Everyone’s looking for the silver linings of our year in lockdown. Early on, we thought one might be a healthier planet, with grounded planes and stay-at-home orders cutting carbon emissions by 6.4% and clearing the smog in Delhi and Los Angeles. That turned out to be a short-lived pause; emissions were almost back to “normal” in the second half of the year as commuting, air travel, and manufacturing resumed.
While I continue to work from my Lower East Side apartment, I’m wondering if the rise in online shopping has something to do with that short-lived pause, too: E-commerce sales rose a record 32.4% in 2020, overwhelming an already-strained logistics and shipping workforce and inevitably amounting to a surge in shipping emissions and packaging waste. (Not to mention the electricity we use to power our browsing habits; add the nightmare that is bitcoin, and you might feel the urge to ditch your phone and move off the grid.)
Digital sales saved our favorite brands and kept people safe, so I’m certainly not here to vilify your e-comm activity. Plus, after a year on our phones, I have a feeling we’ll be ready for some local, IRL shopping again in the second half of 2021. The more pressing question is if our consumption habits as a whole—online, brick-and-mortar, new, secondhand—will change after this is all over. In the beginning of the pandemic, designers spoke of our industry’s opportunity for a “second chance,” to “rethink, recreate, and do it better”; they pushed to “change the whole way the system is working,” to reach “a new sense of mindfulness” and to “be connected to what’s real.” Fashion can become more sustainable, more compassionate, more equal. It will take time and commitment from brands, but in the meantime, the best thing we can do is shop in alignment with our values.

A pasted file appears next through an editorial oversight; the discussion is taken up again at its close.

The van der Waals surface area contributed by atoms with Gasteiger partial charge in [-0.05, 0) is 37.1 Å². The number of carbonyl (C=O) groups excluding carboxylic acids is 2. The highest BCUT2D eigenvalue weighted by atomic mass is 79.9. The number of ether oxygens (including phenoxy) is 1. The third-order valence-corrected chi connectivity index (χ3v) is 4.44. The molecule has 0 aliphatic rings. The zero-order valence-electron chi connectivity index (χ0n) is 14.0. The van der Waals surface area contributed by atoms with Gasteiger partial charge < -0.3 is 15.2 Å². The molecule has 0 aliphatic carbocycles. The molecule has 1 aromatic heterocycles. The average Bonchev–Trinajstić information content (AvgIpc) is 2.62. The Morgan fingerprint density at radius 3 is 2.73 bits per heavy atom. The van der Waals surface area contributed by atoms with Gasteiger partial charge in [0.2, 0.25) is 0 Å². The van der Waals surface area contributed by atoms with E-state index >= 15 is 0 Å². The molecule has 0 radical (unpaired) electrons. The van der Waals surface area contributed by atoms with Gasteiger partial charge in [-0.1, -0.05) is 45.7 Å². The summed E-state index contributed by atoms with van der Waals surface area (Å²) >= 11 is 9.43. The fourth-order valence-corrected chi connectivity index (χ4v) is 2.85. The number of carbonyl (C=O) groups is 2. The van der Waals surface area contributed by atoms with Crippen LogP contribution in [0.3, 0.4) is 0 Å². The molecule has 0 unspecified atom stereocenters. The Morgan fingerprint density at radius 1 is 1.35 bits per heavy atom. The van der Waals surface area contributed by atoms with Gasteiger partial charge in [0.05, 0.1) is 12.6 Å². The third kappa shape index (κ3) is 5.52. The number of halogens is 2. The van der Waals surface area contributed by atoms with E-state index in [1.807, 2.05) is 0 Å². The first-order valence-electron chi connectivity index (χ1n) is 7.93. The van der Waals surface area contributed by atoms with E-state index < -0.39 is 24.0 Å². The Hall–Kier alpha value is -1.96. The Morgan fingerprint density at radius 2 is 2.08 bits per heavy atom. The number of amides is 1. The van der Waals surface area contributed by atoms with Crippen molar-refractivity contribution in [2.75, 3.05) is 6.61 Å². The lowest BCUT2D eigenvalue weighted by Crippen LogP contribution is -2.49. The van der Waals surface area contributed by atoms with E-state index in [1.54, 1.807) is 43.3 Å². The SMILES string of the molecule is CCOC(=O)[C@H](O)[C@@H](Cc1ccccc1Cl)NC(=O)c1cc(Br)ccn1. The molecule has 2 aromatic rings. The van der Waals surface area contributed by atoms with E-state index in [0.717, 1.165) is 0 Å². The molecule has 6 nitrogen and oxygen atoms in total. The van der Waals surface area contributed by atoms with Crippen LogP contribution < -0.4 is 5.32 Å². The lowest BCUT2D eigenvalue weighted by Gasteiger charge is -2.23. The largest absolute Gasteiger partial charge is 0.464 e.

There’s evidence that Gen Z shoppers are interested in sustainability and ethical practices, and for this millennial’s part, I felt even more committed in 2020. In some ways, I found it easier to shop (and live) sustainably, but other times, it was difficult. At first, like many of us, I didn’t feel the urge to buy anything, which was freeing. I had nowhere to go, no one to see, and found it liberating to no longer worry about what I should wear every morning. (That wore off pretty quick—now I’m desperate for a reason to get dressed.)